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Reducing Wildlife Collisions: What is working in Northeastern Ontario


Wildlife/vehicle collisions pose a serious safety risk for motorists across Canada, and
they are increasing annually. In Ontario alone, there are approximately 14 000
wildlife/vehicle collisions reported each year, with many more unreported. In
Northeastern Ontario, wildlife collisions are even more frequent, and can account for as
high as 50% of the total number of collisions along some highways. This paper
describes the mitigation efforts on two major highways (Highways 11 and 69) over the
past few decades. Prior to the last decade, wildlife collision reduction efforts in Ontario
were primarily limited to installing wildlife warning signs and no discernable reduction in
wildlife collisions was observed. In 2005, the Ontario Ministry of Transportation (MTO),
Northeastern Region, commenced a more proactive approach to reducing
wildlife/vehicle collisions by installing emerging mitigation methods such as crossing
structures and fencing on both Highway 11 and 69. To date, the most extensive
mitigation in Ontario is on Highway 69 between Parry Sound and Sudbury, where
highway expansion and upgrades are currently being completed and one wildlife
overpass, one underpass, twenty-seven one-way gates, two texas gates, and 10 km of
fencing have been installed. In September 2011, mitigation effectiveness monitoring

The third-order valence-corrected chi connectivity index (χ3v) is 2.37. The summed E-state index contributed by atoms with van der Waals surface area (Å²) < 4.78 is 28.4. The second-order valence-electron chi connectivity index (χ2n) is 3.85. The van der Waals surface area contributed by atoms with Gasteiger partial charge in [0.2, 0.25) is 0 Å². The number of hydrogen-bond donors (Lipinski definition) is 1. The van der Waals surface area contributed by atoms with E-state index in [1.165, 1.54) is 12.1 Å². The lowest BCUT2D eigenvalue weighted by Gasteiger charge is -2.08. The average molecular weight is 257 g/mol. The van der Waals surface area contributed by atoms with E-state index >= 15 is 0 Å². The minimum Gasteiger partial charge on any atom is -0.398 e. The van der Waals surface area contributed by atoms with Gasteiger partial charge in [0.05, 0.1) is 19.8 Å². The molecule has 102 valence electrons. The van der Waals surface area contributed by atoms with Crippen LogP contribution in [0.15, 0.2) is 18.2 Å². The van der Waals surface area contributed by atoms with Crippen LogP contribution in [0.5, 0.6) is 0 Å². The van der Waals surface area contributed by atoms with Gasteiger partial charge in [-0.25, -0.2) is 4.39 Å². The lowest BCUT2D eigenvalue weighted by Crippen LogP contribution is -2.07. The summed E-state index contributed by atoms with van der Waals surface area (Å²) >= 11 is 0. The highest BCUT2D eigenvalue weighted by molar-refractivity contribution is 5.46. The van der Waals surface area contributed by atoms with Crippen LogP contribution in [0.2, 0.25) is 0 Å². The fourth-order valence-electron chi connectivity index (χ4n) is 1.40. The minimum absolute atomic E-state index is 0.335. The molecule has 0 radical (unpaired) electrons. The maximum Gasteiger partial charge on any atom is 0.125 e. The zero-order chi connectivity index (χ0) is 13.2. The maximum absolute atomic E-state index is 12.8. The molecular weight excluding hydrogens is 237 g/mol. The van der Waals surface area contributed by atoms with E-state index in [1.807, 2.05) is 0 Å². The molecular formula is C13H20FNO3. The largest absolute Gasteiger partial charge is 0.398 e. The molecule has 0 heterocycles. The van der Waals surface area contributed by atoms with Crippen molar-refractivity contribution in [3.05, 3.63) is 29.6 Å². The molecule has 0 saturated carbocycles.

was initiated on this section of highway. Key results have shown that more species are
using the wildlife overpass over time and that most animals, such as Moose and Deer
prefer the wildlife overpass to the wildlife underpass. Preliminary data has shown a
reduction in wildlife/vehicle collisions in the fenced section, and no Moose and Elk have
breached the fencing system. Long-term monitoring is required to assess overall
effectiveness of the crossing structure and fencing systems for all wildlife populations in
the study area. Monitoring efforts are ongoing and are expected to produce additional
results prior to the 2014 TAC Conference, such as an assessment of black bear
population-level use of wildlife crossings through DNA analysis conducted on hair and
scat samples. 

Conference Paper Details

Session title:
Environmental Assessment and Protection - How We Got to Where We Are Today
A. Healy
K.E. Gunson
Environmental issues, Environmental legislation